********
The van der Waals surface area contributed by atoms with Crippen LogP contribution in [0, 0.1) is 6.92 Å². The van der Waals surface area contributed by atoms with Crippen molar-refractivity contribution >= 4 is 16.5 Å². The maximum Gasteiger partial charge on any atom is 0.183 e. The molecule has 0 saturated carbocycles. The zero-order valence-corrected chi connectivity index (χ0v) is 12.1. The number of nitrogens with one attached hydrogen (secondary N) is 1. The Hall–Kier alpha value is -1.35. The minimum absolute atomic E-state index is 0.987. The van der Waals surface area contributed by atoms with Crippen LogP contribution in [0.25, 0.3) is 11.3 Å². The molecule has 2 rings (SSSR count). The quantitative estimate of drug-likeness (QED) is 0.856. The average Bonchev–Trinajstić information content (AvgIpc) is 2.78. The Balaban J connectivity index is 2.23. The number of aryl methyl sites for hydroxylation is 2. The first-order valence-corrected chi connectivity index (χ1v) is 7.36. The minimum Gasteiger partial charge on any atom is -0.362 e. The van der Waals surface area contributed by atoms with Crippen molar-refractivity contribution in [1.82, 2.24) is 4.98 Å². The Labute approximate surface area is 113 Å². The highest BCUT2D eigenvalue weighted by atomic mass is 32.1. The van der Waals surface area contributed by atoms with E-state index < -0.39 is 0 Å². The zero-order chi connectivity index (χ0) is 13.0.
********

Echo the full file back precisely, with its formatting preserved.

The van der Waals surface area contributed by atoms with Crippen LogP contribution in [0, 0.1) is 6.92 Å². The van der Waals surface area contributed by atoms with Crippen molar-refractivity contribution >= 4 is 16.5 Å². The maximum Gasteiger partial charge on any atom is 0.183 e. The molecule has 0 saturated carbocycles. The zero-order valence-corrected chi connectivity index (χ0v) is 12.1. The number of nitrogens with one attached hydrogen (secondary N) is 1. The Hall–Kier alpha value is -1.35. The minimum absolute atomic E-state index is 0.987. The van der Waals surface area contributed by atoms with Crippen LogP contribution in [0.25, 0.3) is 11.3 Å². The molecule has 2 rings (SSSR count). The quantitative estimate of drug-likeness (QED) is 0.856. The average Bonchev–Trinajstić information content (AvgIpc) is 2.78. The Balaban J connectivity index is 2.23. The number of aryl methyl sites for hydroxylation is 2. The first-order valence-corrected chi connectivity index (χ1v) is 7.36. The minimum Gasteiger partial charge on any atom is -0.362 e. The van der Waals surface area contributed by atoms with Crippen molar-refractivity contribution in [1.82, 2.24) is 4.98 Å². The Labute approximate surface area is 113 Å². The highest BCUT2D eigenvalue weighted by atomic mass is 32.1. The van der Waals surface area contributed by atoms with E-state index < -0.39 is 0 Å². The zero-order chi connectivity index (χ0) is 13.0.